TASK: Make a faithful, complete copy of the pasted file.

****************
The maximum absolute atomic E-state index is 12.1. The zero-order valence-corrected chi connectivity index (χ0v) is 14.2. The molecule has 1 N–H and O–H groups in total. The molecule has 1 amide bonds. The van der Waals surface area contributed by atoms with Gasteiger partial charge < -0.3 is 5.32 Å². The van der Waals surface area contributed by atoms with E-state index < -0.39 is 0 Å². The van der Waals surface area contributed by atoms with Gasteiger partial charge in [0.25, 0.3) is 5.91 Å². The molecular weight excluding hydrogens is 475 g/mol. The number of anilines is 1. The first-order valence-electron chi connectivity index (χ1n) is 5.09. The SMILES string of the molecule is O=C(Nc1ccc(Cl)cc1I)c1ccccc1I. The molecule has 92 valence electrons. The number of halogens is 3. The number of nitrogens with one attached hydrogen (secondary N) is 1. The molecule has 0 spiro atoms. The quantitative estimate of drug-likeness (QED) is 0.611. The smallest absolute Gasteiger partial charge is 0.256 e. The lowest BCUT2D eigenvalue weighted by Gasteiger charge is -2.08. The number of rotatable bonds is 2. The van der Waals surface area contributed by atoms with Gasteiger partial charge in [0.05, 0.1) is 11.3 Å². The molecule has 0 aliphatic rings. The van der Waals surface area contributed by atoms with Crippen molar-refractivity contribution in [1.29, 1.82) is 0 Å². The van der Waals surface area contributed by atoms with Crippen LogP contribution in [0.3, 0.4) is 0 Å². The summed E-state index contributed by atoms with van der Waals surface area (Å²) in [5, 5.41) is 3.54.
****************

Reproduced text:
The maximum absolute atomic E-state index is 12.1. The zero-order valence-corrected chi connectivity index (χ0v) is 14.2. The molecule has 1 N–H and O–H groups in total. The molecule has 1 amide bonds. The van der Waals surface area contributed by atoms with Gasteiger partial charge < -0.3 is 5.32 Å². The van der Waals surface area contributed by atoms with E-state index < -0.39 is 0 Å². The van der Waals surface area contributed by atoms with Gasteiger partial charge in [0.25, 0.3) is 5.91 Å². The molecular weight excluding hydrogens is 475 g/mol. The number of anilines is 1. The first-order valence-electron chi connectivity index (χ1n) is 5.09. The SMILES string of the molecule is O=C(Nc1ccc(Cl)cc1I)c1ccccc1I. The molecule has 92 valence electrons. The number of halogens is 3. The number of nitrogens with one attached hydrogen (secondary N) is 1. The molecule has 0 spiro atoms. The quantitative estimate of drug-likeness (QED) is 0.611. The smallest absolute Gasteiger partial charge is 0.256 e. The lowest BCUT2D eigenvalue weighted by Gasteiger charge is -2.08. The number of rotatable bonds is 2. The van der Waals surface area contributed by atoms with Gasteiger partial charge in [0.05, 0.1) is 11.3 Å². The molecule has 0 aliphatic rings. The van der Waals surface area contributed by atoms with Crippen molar-refractivity contribution in [1.29, 1.82) is 0 Å². The van der Waals surface area contributed by atoms with Crippen LogP contribution in [0.3, 0.4) is 0 Å². The summed E-state index contributed by atoms with van der Waals surface area (Å²) in [5, 5.41) is 3.54.